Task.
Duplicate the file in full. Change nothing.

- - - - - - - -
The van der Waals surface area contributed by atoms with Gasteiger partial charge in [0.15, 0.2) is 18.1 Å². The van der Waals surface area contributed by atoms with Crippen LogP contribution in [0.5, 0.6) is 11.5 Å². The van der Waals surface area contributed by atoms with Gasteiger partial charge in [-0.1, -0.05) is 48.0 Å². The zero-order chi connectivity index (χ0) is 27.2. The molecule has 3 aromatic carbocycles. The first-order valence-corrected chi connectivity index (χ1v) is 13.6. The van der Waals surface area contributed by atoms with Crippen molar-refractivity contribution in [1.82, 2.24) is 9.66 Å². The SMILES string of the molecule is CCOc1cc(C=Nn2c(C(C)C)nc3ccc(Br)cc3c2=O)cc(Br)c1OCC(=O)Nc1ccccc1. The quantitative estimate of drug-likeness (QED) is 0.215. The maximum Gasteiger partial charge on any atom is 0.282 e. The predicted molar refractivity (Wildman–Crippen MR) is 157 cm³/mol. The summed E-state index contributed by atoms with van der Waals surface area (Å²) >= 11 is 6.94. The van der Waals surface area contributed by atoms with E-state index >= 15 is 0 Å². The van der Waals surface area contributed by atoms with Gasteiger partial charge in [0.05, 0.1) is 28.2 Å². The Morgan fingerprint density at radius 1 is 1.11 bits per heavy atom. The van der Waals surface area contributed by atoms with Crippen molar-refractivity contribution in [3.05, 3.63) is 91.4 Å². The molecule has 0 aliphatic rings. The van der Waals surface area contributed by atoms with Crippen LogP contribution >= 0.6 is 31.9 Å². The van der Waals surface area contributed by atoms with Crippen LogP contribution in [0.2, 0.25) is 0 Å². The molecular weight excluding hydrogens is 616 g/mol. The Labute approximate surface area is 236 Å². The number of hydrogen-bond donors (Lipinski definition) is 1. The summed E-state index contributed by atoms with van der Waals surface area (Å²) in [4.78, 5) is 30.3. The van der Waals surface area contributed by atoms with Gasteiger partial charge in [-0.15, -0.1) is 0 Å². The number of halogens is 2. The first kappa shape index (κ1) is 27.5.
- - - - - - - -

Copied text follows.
The van der Waals surface area contributed by atoms with Gasteiger partial charge in [0.15, 0.2) is 18.1 Å². The van der Waals surface area contributed by atoms with Crippen LogP contribution in [0.5, 0.6) is 11.5 Å². The van der Waals surface area contributed by atoms with Gasteiger partial charge in [-0.1, -0.05) is 48.0 Å². The zero-order chi connectivity index (χ0) is 27.2. The molecule has 3 aromatic carbocycles. The first-order valence-corrected chi connectivity index (χ1v) is 13.6. The van der Waals surface area contributed by atoms with Crippen molar-refractivity contribution in [1.82, 2.24) is 9.66 Å². The SMILES string of the molecule is CCOc1cc(C=Nn2c(C(C)C)nc3ccc(Br)cc3c2=O)cc(Br)c1OCC(=O)Nc1ccccc1. The quantitative estimate of drug-likeness (QED) is 0.215. The maximum Gasteiger partial charge on any atom is 0.282 e. The predicted molar refractivity (Wildman–Crippen MR) is 157 cm³/mol. The summed E-state index contributed by atoms with van der Waals surface area (Å²) >= 11 is 6.94. The van der Waals surface area contributed by atoms with E-state index >= 15 is 0 Å². The van der Waals surface area contributed by atoms with Gasteiger partial charge in [0.05, 0.1) is 28.2 Å². The Morgan fingerprint density at radius 1 is 1.11 bits per heavy atom. The van der Waals surface area contributed by atoms with Crippen molar-refractivity contribution in [3.05, 3.63) is 91.4 Å². The molecule has 0 aliphatic rings. The van der Waals surface area contributed by atoms with Crippen LogP contribution >= 0.6 is 31.9 Å². The van der Waals surface area contributed by atoms with Crippen LogP contribution in [0.2, 0.25) is 0 Å². The molecular weight excluding hydrogens is 616 g/mol. The Labute approximate surface area is 236 Å². The number of hydrogen-bond donors (Lipinski definition) is 1. The summed E-state index contributed by atoms with van der Waals surface area (Å²) in [4.78, 5) is 30.3. The van der Waals surface area contributed by atoms with Gasteiger partial charge in [-0.15, -0.1) is 0 Å². The number of halogens is 2. The first kappa shape index (κ1) is 27.5.